On 2013-03-05 16:52:30 +0000, Julian Foad wrote:
> Vincent Lefevre wrote:
[about server-side vs client-side]
> > But even if there would be no problems with the
> > construction/reconstruction, it would be a bad solution, IMHO.
> > Indeed, for a commit, it is the client that is supposed to expand
> > the data before sending the diff to the server,
> What do you mean "the client [...] is supposed to expand the data"?
> I don't understand why you think the client is "supposed" to do such
> a thing.
Because the diff between two huge compressed files is generally huge
(unless some rsync-friendly option has been applied, when available).
So, if the client doesn't uncompress the data for the server, it will
have to send a huge diff or a huge compressed file, even though the
diff between the uncompressed data may be small. So, if
deconstruction/reconstruction is possible (canonical form),
it is much more efficient to do this on the client side.
> >> That point _is_ specific to a server-side solution. With a
> >> client-side solution, the user's word processor may not mind if a
> >> versioning operation such as a commit (through a decompressing
> >> plug-in) followed by checkout (through a re-compressing plug-in)
> >> changes the bit pattern of the compressed file, so long as the
> >> uncompressed content that it represents is unchanged.
> > I disagree.
> It's not clear what you disagree with.
With the second sentence ("... may not mind ..."), thus with the first
> > The word processor may not mind (in theory, because
> > in practice, one may have bugs that depend on the bit pattern,
> > and it would be bad to expose the user to such kind of bugs and
> > non-deterministic behavior), but for the user this may be important.
> > For instance, a different bit pattern will break a possible signature
> > on the compressed file.
> I agree that it *may* be important for the user, but the users have
> control so they can use this client-side scheme in scenarios where
> it works for them and not use it in other scenarios.
But one should need a scheme that will also work in the case where
users care about the bit pattern of the compressed file.
Moreover even when the users know that the exact bit pattern of the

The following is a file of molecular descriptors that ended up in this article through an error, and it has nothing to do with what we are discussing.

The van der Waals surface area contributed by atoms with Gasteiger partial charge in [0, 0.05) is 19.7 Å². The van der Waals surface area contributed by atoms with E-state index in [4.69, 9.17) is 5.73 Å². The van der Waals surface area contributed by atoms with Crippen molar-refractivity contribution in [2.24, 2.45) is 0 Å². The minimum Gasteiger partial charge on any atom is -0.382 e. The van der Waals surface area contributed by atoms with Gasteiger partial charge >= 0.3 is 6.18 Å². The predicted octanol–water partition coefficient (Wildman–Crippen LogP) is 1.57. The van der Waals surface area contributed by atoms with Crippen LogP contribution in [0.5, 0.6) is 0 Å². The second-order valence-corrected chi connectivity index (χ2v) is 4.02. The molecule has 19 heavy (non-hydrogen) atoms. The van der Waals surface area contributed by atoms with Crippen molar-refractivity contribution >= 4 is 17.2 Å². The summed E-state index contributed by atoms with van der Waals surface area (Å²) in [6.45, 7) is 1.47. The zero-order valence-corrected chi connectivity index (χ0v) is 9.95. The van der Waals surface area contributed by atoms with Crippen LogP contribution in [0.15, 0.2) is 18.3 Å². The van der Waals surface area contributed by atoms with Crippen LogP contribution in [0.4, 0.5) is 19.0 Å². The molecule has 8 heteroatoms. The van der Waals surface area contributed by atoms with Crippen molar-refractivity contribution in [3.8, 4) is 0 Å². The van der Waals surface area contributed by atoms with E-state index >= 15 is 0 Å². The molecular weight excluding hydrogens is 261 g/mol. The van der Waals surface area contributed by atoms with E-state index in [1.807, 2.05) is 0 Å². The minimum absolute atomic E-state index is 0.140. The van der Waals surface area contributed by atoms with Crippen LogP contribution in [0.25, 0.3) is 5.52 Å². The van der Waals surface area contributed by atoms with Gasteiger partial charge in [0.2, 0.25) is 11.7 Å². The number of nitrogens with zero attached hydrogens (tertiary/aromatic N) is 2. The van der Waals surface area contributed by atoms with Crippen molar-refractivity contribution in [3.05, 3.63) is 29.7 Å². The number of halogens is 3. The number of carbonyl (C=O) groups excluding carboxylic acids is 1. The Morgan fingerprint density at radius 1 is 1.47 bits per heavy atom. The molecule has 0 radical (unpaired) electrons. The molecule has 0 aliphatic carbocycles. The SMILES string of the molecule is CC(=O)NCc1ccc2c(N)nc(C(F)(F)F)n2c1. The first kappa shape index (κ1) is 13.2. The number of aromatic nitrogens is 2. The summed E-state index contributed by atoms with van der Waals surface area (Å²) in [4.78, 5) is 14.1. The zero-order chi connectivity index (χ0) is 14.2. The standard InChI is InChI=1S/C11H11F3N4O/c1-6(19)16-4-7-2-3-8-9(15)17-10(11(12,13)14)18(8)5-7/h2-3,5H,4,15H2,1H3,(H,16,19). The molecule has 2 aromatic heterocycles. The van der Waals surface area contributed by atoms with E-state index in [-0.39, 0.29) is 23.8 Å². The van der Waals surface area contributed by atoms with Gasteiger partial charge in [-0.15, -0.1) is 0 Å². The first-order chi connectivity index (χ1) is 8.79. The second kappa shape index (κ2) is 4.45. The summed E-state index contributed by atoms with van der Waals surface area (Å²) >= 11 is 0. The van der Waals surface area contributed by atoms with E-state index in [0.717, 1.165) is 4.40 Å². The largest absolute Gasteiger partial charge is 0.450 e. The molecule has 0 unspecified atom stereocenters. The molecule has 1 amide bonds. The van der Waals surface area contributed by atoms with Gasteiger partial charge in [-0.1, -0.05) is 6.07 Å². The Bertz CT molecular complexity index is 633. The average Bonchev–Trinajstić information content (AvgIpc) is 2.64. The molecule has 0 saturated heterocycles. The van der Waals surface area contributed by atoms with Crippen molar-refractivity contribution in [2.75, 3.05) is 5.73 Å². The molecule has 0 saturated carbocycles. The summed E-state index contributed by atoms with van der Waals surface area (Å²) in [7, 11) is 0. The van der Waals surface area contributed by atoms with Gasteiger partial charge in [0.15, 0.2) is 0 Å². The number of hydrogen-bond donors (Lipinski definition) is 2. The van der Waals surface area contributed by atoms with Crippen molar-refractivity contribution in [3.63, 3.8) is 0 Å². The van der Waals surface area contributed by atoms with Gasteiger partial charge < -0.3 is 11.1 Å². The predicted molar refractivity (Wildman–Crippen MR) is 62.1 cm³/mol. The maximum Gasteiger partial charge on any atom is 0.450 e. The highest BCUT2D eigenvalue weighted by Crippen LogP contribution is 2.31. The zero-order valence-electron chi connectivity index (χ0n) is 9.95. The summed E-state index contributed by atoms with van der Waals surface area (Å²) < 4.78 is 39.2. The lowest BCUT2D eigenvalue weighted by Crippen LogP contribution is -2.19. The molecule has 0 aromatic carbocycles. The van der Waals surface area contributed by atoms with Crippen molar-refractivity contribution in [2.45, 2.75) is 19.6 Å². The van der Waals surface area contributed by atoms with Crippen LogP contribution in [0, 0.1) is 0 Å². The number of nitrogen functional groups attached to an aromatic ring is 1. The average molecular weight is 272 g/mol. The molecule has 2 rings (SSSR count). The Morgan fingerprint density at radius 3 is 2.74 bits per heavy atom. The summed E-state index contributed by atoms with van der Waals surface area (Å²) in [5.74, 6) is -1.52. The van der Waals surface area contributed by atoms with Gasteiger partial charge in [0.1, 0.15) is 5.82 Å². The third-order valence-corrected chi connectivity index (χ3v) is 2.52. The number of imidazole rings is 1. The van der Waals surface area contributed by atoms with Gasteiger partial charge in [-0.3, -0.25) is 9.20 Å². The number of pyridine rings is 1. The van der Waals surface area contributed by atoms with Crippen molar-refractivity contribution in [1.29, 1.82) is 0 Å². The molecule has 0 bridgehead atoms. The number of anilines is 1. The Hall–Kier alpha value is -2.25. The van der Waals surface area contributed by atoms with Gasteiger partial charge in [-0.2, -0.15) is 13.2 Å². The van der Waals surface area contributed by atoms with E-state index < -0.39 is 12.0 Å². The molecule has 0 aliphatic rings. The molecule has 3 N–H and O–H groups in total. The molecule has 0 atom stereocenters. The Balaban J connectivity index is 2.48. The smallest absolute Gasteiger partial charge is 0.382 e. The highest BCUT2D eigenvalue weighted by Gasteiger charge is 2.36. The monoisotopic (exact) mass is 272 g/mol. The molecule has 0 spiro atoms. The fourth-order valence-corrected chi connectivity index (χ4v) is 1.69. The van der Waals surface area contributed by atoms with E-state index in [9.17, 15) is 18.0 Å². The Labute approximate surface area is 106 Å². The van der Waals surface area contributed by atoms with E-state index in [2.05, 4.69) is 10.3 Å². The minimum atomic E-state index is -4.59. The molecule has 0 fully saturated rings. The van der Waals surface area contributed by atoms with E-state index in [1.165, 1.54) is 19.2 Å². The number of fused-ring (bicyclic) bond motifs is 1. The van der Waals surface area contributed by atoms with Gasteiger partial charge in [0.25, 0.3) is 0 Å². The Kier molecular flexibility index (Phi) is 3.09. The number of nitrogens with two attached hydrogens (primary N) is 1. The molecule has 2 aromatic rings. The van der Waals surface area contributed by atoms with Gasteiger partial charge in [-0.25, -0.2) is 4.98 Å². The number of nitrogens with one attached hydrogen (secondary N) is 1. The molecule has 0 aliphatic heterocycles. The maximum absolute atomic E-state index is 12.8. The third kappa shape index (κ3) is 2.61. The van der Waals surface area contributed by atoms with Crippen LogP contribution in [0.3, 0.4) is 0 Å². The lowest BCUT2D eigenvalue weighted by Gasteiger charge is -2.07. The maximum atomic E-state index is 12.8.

compressed file is not important at some time, this may no longer
be true in the future. For instance, some current word processor may
ignore the dates in zip files, but future ones may take them into
account. So, you need to wonder what data are important in a zip
file, including undocumented ones used by some implementations (as
the zip format allows extensions). Taking them into account when it
appears that these data become meaningful is too late, because such
data would have already been lost in past versions of the Subversion
On 2013-03-05 17:10:02 +0000, Julian Foad wrote:
> I (Julian Foad) wrote:
> > Vincent Lefevre wrote:
> >> On 2013-03-05 13:30:28 +0000, Julian Foad wrote:
> >>> Vincent Lefevre wrote:
> >>>> On 2013-03-01 14:58:10 +0000, Philip Martin wrote:
> >>>>> A server-side solution is difficult. Suppose the client has some
> >>>>> uncompressed content U which it compresses to C and sends to the server.
> >>>>> The server can uncompress C to get U but unless the compression scheme
> >>>>> has a canonical compressed form, with no other forms allowed, the server
> >>>>> cannot avoid storing C because there is no guarantee that C can be
> >>>>> reconstructed from U.
> >>>> This is not specific to server side. Even on the client side, the
> >>>> reconstruction may not be always possible, e.g. if the system is
> >>>> upgraded or if NFS is used. And the compression level may need to
> >>>> be detected or provided in some way.
> >>> Hi Vincent. I'm not sure you understood Philip's point.
> >> This should be more clear about what I meant below. What I'm saying is
> >> that whether this is done entirely on the server side (a bad solution,
> >> IMHO) or on the client side (see below why), the problems are similar.
> > The point Philip made is *not* a problem if done client-side;
> Let me take that back. The point that I interpreted as being the
> most significant impact of what Philip said, namely that the
> Subversion protocols and system design require reproducible content,
> is only a problem when done server-side. Other impacts of that same
> point, such as you mentioned, are applicable no matter whether
> server-side or client-side.
The Subversion protocols and system design *currently* require
reproducible content, but if new features are added, e.g. due to the
fact that the users don't mind about the exact compressed content of
some file, then it could be decided to change the protocols and the
requirements (the server could consider some canonical uncompressed
form as a reference).
> So my main point is that the server-side expand/compress is a
> non-starter of an idea, because it violates basic Subversion
> requirements, whereas client-side is a viable option for some use
I would reject the server-side expand/compress, not because of the
current requirements (which could be changed to more or less match
what happens on the client side), but because of performance reasons
(see my first paragraph of this message).
Vincent Lefèvre <email@example.com> - Web: <http://www.vinc17.net/>
100% accessible validated (X)HTML - Blog: <http://www.vinc17.net/blog/>
Work: CR INRIA - computer arithmetic / AriC project (LIP, ENS-Lyon)
Received on 2013-03-06 11:42:29 CET